Media industry reacts to Sly Bailey's exit
Sly Bailey's exit from her role as chief executive at Trinity Mirror after 10 years at the publisher has surprised few in the industry, as the embattled chief executive has faced mounting criticism over her remuneration while the publisher continues to shed jobs.
Lorna Tilbian: executive director and head of media at Numis.
Here two City analysts and one media buyer offer their opinions on her exit.
Lorna Tilbian, executive director and head of media at Numis.
"In this age of austerity, there is a pervading mood in the City that pay should be linked ever closer to performance and if management does not deliver ,then it has to pay the ultimate price. In truth, it was ever thus – high risk/high return.
"In the case of Trinity Mirror, the odds were increasingly stacked against Sly. Trinity Mirror ticked all the wrong boxes – structurally challenged in the digital age; cyclically vulnerable with the economic downturn; carrying a sizeable pension deficit; net debt on the balance sheet limiting flexibility; a low rating precluding any transforming acquisitions to drive growth, and a totally UK-centric business with no exposure to any growing international markets.
"Given this negative backdrop, the only way Sly could have survived shareholders' ire over falling shareholder value – which began with the ill-fated buy-back where cash that should have been invested into growth areas was returned to a minority of shareholders to curry short term favour – would have been to share the pain, but then maybe that would have been too painful for her!"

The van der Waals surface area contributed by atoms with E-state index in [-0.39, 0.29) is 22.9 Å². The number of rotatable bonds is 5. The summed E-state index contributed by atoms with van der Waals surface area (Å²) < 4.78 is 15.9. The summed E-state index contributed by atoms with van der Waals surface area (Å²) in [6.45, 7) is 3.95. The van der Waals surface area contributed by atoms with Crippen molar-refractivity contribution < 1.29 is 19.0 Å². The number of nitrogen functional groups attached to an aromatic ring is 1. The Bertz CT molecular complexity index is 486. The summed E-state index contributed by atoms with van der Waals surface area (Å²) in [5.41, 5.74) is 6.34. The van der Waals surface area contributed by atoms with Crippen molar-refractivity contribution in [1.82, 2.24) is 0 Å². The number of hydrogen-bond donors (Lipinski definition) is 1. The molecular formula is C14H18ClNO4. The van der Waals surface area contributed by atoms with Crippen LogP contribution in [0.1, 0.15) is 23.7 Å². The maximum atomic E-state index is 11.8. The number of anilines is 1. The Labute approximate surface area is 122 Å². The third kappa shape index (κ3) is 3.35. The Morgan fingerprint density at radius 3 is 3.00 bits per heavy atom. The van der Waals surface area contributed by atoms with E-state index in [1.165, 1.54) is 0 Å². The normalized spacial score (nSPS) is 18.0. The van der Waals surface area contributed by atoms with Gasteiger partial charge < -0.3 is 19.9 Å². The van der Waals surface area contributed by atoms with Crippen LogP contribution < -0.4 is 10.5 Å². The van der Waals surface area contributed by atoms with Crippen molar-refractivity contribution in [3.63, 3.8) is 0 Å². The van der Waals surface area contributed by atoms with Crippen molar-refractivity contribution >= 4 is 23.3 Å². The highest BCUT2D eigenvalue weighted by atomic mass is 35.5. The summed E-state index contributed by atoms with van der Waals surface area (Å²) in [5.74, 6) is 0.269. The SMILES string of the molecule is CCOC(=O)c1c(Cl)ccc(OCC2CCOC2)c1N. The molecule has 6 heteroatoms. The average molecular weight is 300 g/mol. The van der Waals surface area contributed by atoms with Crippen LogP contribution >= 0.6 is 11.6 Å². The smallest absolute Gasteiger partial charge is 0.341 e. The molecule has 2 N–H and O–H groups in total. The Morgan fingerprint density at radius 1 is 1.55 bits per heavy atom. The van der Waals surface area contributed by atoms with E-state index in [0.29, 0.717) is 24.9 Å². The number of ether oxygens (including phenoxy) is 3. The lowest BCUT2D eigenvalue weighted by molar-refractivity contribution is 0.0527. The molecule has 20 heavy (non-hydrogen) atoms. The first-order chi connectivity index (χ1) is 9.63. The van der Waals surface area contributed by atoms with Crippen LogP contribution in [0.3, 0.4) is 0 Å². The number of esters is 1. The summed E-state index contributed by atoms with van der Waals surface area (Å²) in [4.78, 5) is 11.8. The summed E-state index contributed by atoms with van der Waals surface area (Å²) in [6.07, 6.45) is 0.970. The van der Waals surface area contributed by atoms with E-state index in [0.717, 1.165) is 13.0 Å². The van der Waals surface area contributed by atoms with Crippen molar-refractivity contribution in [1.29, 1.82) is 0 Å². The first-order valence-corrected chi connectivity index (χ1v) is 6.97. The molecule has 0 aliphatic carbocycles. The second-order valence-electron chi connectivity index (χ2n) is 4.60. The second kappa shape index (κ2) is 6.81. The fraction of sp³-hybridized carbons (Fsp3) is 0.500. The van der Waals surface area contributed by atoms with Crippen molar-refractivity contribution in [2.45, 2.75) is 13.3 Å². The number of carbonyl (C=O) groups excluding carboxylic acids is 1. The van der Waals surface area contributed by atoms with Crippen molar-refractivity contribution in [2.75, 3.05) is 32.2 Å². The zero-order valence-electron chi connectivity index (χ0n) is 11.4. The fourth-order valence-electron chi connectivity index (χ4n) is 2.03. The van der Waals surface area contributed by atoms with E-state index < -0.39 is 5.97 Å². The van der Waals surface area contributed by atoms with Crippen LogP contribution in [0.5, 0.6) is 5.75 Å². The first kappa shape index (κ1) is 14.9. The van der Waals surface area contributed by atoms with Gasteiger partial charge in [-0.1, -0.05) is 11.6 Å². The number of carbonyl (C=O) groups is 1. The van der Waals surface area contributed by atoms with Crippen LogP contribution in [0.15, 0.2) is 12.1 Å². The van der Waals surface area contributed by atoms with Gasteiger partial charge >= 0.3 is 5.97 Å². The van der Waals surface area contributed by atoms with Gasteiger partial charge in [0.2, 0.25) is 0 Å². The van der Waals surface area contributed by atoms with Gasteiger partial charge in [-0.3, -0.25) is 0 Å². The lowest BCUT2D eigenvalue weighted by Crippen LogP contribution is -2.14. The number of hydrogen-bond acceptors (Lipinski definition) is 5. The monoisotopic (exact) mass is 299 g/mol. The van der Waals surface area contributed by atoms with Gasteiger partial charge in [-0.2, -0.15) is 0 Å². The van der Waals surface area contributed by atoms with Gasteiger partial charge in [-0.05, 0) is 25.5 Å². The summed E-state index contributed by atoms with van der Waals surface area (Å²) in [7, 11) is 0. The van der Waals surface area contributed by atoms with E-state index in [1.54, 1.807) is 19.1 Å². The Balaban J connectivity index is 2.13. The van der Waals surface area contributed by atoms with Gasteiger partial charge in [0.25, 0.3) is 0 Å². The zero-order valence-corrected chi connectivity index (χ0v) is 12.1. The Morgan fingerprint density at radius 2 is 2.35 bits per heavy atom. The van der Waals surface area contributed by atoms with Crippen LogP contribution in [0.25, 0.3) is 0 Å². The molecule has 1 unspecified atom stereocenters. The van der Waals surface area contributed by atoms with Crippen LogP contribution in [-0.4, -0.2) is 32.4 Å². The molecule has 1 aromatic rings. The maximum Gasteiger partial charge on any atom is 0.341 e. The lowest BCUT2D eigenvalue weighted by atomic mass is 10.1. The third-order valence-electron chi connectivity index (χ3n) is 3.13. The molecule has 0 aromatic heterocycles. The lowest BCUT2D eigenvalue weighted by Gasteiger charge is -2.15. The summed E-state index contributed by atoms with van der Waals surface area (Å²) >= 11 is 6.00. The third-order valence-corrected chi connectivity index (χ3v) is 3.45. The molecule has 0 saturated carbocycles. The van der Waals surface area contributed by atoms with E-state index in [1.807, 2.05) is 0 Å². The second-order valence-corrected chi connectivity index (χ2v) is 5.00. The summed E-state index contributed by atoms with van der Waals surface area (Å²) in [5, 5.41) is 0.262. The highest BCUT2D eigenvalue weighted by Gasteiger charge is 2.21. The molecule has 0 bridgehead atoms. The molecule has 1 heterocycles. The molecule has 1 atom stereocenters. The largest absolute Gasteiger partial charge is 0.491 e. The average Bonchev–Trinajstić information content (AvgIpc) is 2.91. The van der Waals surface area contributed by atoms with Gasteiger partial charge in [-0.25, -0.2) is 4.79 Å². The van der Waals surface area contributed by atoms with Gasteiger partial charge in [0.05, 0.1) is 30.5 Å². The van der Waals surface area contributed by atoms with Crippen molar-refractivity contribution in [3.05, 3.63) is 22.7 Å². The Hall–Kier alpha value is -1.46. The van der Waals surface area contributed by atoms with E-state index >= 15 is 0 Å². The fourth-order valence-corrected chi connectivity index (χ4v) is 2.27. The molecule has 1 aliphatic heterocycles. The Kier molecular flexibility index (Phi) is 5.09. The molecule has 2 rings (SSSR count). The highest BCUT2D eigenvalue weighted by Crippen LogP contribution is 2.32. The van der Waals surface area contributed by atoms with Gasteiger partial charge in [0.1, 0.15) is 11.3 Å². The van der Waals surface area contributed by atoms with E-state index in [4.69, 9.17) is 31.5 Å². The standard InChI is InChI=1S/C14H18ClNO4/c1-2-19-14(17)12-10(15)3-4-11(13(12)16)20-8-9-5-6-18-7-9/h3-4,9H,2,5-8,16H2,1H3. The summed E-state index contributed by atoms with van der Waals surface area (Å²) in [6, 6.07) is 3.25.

Liam Mullins, media buyer at the7stars.
"As the applause dies down from the shareholders at the announcement of Sky's imminent departure, the media industry should also welcome this move. The UK needs strong newspapers, and the Mirror has had years of cuts, redundancies and lack of investment in the products.
"At 45p, the Mirror is the most expensive red-top, loved by over a millions loyal readers, but Trinity needs to invest further in developing their digital product (3am and mirror football are great examples of this) and in the product itself – most noticeably the supplements.
Alex Degroote, media analyst at Panmure Gordon.
"On the back of sustained scrutiny of remuneration at Trinity – and UK plc in general– it is not a big surprise to us that Sly Bailey is leaving now. Even though she bought a few shares in the company a couple of weeks ago. Trinity – and newspapers in general – are in a much weaker climate now than when she took over.
"This impacts everything – headcount, cost, and management pay-and-performance expectations. It will be fascinating to see who replaces her. Investor expectations of Trinity are already low. And Leveson is an overhang for the near term. Going forward, senior management remuneration will be much more clearly aligned to shares, rather than cash.
"Sly has actually done really well on Trinity profit protection through the downturn, but she hasn't really rounded out any medium term investment case for the stock market."
Follow John Reynolds on Twitter @johnreynolds10
This article was first published on mediaweek.co.uk
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